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Are you hunting preserve birds? Are you over pointing or flushing dogs? When I hunt on a preserve I'll use 7 or 7.5 for the first shot and a 6 for the 2nd (pointing dogs) I've done the some thing when hunting the gamelands without any problems. If you're behind flushing dogs 5 and 6 shot would probably be a better choice.
 

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6 is fine for anything you'll encounter here in PA. 7 1/2 is even big enough for close flushing preserve birds. Out on the prairies some folks go to 5's or even bigger especially on windy days, which is 364 days a year out there. I never went bigger than sixes, but I hunt over pointing dogs and don't take long shots.
 

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Big Don- Scott Berg posted a series of pictures of offspring from his breeding program on another group site.

One of the pictures is of a very nice looking tri-color setter you own. This must be the gem that we read about from time to time.

Enjoy your dog and keep up the good work with the typewriter.
 

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I think the dog you're referring to is another Berg Brothers dog with the same name. All the ones I've seen have been nice dogs though, which has little or nothing to do with shot size for pheasants, but what the heck...
 

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I always shoot Golden Pheasant 3" shells in 5 shot. It patterns nice out of my gun and the pellets are easier to find before eating.
 

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Prefer 5's but use 6's as well. 2 3/4's Kents have always done the job for me.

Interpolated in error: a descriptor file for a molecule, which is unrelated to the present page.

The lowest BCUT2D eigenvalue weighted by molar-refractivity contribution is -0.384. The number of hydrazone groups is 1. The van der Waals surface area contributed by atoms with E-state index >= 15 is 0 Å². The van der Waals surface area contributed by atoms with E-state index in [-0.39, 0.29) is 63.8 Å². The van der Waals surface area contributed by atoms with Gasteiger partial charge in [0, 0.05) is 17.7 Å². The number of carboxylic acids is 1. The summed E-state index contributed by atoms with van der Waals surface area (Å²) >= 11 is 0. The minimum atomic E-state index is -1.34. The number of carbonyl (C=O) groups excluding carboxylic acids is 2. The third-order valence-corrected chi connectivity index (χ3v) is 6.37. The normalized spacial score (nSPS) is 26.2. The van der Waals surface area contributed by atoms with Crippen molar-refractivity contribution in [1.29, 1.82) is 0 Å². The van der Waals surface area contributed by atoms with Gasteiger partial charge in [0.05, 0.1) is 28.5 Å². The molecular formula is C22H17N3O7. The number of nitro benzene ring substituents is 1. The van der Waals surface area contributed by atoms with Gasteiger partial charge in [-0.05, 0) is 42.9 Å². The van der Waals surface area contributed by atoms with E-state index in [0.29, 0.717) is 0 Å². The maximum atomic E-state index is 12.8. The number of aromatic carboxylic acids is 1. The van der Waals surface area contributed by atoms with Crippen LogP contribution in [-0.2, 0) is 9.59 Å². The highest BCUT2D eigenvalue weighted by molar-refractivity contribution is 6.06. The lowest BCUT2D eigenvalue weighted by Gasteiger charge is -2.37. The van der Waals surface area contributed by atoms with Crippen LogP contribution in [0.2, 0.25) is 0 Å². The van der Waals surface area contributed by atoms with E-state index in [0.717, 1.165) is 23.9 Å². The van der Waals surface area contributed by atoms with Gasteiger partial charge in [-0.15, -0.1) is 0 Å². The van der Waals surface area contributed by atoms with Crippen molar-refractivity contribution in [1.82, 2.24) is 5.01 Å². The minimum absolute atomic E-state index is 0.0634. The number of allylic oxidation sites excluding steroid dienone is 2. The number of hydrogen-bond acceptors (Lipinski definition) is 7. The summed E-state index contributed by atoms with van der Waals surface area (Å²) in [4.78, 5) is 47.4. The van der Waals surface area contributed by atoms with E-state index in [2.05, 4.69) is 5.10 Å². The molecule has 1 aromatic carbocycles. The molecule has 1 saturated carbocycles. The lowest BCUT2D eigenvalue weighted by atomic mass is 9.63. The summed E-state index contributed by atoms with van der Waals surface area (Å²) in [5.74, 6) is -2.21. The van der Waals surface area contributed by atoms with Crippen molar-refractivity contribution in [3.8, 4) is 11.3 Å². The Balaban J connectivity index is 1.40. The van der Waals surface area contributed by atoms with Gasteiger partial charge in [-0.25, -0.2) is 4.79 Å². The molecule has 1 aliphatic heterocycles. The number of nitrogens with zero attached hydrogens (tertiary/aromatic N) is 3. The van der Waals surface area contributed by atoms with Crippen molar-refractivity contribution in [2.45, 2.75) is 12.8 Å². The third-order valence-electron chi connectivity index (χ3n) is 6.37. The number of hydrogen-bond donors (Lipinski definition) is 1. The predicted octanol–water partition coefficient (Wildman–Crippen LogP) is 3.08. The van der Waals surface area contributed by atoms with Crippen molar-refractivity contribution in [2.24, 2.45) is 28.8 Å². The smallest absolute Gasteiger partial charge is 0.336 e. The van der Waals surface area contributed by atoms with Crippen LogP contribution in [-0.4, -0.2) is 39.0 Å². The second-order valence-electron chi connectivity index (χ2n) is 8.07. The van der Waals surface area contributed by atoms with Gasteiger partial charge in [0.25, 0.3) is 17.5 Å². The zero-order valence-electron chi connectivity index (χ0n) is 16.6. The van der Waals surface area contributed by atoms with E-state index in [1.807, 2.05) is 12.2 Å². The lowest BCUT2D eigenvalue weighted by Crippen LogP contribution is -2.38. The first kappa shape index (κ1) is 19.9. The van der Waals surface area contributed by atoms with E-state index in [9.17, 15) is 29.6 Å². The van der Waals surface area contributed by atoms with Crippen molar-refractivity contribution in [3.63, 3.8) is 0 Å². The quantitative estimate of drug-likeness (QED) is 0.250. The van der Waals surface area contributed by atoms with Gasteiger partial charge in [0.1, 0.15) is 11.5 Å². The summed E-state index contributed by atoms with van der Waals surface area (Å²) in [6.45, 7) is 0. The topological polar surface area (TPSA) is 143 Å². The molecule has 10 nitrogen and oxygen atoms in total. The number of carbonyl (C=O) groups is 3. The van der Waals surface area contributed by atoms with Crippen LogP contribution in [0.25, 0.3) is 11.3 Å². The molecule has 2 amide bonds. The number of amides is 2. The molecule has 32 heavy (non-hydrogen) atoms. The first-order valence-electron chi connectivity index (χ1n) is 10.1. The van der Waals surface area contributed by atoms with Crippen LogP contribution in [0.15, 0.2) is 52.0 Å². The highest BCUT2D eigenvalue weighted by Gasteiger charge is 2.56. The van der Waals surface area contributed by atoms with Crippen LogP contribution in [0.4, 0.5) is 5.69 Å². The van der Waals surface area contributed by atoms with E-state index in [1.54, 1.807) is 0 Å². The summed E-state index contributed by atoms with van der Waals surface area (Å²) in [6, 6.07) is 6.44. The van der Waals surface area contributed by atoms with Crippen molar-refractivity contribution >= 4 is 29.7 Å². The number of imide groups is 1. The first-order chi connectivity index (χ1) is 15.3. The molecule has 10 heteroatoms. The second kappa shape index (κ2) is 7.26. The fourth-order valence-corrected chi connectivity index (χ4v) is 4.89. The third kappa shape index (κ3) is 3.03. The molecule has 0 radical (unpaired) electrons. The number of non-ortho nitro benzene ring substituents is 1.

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Mad Hunter brings up an excellent point that isn't given enough consideration, in my opinion and that's how a particular load patterns in your gun. A lot of folks never bother to pattern their guns. Unfortunately, I'm guilty.
 

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Big Don is correct. Many people don't pattern there guns with what choke and load they want to use. I'm guilty of not doing it until a couple years ago. Since then my birds killed has gone up across the board( upland and waterfowl). Some loads and choke shoot horrible out of one gun but on another of the same model it works great. Every gun is different even if the same model.
 

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Shot size?...#4 -# 7 1/2

Patterning re pheasants is pretty much irrelevant.
Clays can be a different issue but with a scattergun pointed correctly and possessing a decent amount of choke for the distance of the shot...patterning is irrelvant with any scattergun. More of a feel good deal than anything else re pheasants.
Especially patterning as most often practiced on the equivalent of the old round oil can thrown in the road ditch.

The old Lubaloy was nice and helped penetration but the copper washes now used make little difference...perhaps, a tad less feather pull.